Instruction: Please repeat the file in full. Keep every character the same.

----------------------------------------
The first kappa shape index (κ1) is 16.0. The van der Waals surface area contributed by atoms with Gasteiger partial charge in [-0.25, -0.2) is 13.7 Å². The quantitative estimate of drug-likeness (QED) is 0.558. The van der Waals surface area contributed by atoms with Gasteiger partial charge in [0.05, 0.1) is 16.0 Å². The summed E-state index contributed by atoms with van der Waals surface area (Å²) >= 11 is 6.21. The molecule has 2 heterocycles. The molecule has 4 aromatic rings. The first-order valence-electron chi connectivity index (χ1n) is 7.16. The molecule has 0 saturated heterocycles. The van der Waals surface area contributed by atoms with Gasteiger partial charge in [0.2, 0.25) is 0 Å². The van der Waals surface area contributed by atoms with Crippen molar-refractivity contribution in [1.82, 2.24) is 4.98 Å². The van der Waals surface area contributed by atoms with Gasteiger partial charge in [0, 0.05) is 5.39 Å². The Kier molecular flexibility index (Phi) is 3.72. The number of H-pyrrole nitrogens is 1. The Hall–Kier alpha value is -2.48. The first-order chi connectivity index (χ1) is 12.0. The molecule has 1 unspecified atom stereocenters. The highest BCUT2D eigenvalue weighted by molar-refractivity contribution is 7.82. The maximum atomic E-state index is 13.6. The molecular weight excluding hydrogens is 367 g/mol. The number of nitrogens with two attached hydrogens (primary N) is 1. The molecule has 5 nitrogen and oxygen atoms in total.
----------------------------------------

The first kappa shape index (κ1) is 16.0. The van der Waals surface area contributed by atoms with Gasteiger partial charge in [-0.25, -0.2) is 13.7 Å². The quantitative estimate of drug-likeness (QED) is 0.558. The van der Waals surface area contributed by atoms with Gasteiger partial charge in [0.05, 0.1) is 16.0 Å². The summed E-state index contributed by atoms with van der Waals surface area (Å²) >= 11 is 6.21. The molecule has 2 heterocycles. The molecule has 4 aromatic rings. The first-order valence-electron chi connectivity index (χ1n) is 7.16. The molecule has 0 saturated heterocycles. The van der Waals surface area contributed by atoms with Gasteiger partial charge in [0.2, 0.25) is 0 Å². The van der Waals surface area contributed by atoms with Crippen molar-refractivity contribution in [1.82, 2.24) is 4.98 Å². The van der Waals surface area contributed by atoms with Gasteiger partial charge in [0, 0.05) is 5.39 Å². The Kier molecular flexibility index (Phi) is 3.72. The number of H-pyrrole nitrogens is 1. The Hall–Kier alpha value is -2.48. The first-order chi connectivity index (χ1) is 12.0. The molecule has 1 unspecified atom stereocenters. The highest BCUT2D eigenvalue weighted by molar-refractivity contribution is 7.82. The maximum atomic E-state index is 13.6. The molecular weight excluding hydrogens is 367 g/mol. The number of nitrogens with two attached hydrogens (primary N) is 1. The molecule has 5 nitrogen and oxygen atoms in total.